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New Horizons celebration
Surrounded by children, New Horizons principal investigator Alan Stern and Ralph Semmel, director of Johns Hopkins University’s Applied Physics Laboratory, celebrate the moment when the New Horizons spacecraft flew past Ultima Thule. (GeekWire Photo / Alan Boyle)

LAUREL, Md. — Hundreds of well-wishers took part in a different kind of New Year’s countdown, 33 minutes past midnight, to celebrate the moment when NASA’s New Horizons spacecraft flew past an icy object known as Ultima Thule, more than 4 billion miles away.

The revelers here at Johns Hopkins University’s Applied Physics Laboratory didn’t yet know for sure whether the piano-sized probe actually survived the encounter. Because of the complicated schedule for New Horizons’ observations, plus the 6-hour-plus time it takes for radio signals to travel from Ultima Thule to NASA’s Deep Space Network, definitive word of success (or failure) won’t come until hours later on New Year’s Day.

Despite the uncertainty, tonight’s gathering had many of the trappings of a New Year’s Eve party, including sparkling wine and party hats. Mission team members and New Horizons’ fans, plus family members, noshed on hors d’oeuvres and watched presentations and performances (including a sing-along in New Horizons’ honor) during the buildup to 12:33 a.m. ET (9:33 p.m. PT Dec. 31).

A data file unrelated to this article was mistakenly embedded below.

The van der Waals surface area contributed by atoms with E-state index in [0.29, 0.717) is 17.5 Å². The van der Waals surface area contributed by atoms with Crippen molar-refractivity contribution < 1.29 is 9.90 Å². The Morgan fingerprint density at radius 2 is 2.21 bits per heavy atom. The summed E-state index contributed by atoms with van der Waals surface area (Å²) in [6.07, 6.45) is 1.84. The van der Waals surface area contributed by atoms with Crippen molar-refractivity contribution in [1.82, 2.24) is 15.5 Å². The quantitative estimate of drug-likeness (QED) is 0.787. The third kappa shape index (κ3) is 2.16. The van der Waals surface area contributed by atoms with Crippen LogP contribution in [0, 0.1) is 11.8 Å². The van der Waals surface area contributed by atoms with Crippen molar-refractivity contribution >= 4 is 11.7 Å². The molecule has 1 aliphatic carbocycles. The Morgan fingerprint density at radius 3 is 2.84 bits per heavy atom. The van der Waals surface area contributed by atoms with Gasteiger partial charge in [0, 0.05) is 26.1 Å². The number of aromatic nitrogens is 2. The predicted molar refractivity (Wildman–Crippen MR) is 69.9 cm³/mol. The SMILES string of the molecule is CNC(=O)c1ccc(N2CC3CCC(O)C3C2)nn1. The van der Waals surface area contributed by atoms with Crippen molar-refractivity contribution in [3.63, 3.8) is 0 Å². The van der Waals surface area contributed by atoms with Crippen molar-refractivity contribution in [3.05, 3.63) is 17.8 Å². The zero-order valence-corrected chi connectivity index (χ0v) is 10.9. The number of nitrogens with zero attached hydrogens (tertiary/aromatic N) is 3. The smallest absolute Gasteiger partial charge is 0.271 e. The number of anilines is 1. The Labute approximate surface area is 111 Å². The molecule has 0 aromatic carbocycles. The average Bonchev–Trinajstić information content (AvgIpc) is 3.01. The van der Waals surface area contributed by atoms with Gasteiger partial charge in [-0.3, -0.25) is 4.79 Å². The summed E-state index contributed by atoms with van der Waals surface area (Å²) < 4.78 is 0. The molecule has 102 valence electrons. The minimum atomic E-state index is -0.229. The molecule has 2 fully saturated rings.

Just after midnight, rock-star astrophysicist Brian May — who has gained fame for his 3-D astronomical imagery as well as for his riffs as lead guitarist for the rock group Queen — unveiled the full version of a rock anthem he wrote for the occasion.

New Horizons principal investigator Alan Stern said the mission’s results could rock planetary science to a similar degree. Tonight’s event marked history’s farthest-out encounter with a celestial body, in an icy outer region of the solar system known as the Kuiper Belt.

“We are going to change what we know about the Kuiper Belt literally overnight,” Stern told the audience during one of the pre-flyby panel discussions.

The encounter with Ultima Thule (“Ul-ti-ma Too-lee,” from a Latin phrase that basically signifies “a place beyond the known world”) comes almost 13 years since New Horizons was launched in 2006, and three and a half years since the probe flew past Pluto in 2015. The mission team selected Ultima, whose formal name is 2014 MU69, after using the Hubble Space Telescope to seek out targets for an extended mission.

Seven scientific instruments were reprogrammed to observe Ultima Thule and its environment. In the hours before the flyby, radio signals were beamed from Earth toward the spacecraft in hopes of getting reflected readings relating to Ultima’s composition. Imagers and spectrometers captured hundreds of photos as the spacecraft buzzed within 2,200 miles of the 20-mile-wide agglomeration of ice and rock, at a relative speed of 32,000 mph. Other instruments monitored the solar wind, energetic particles and dust concentrations in Ultima’s vicinity.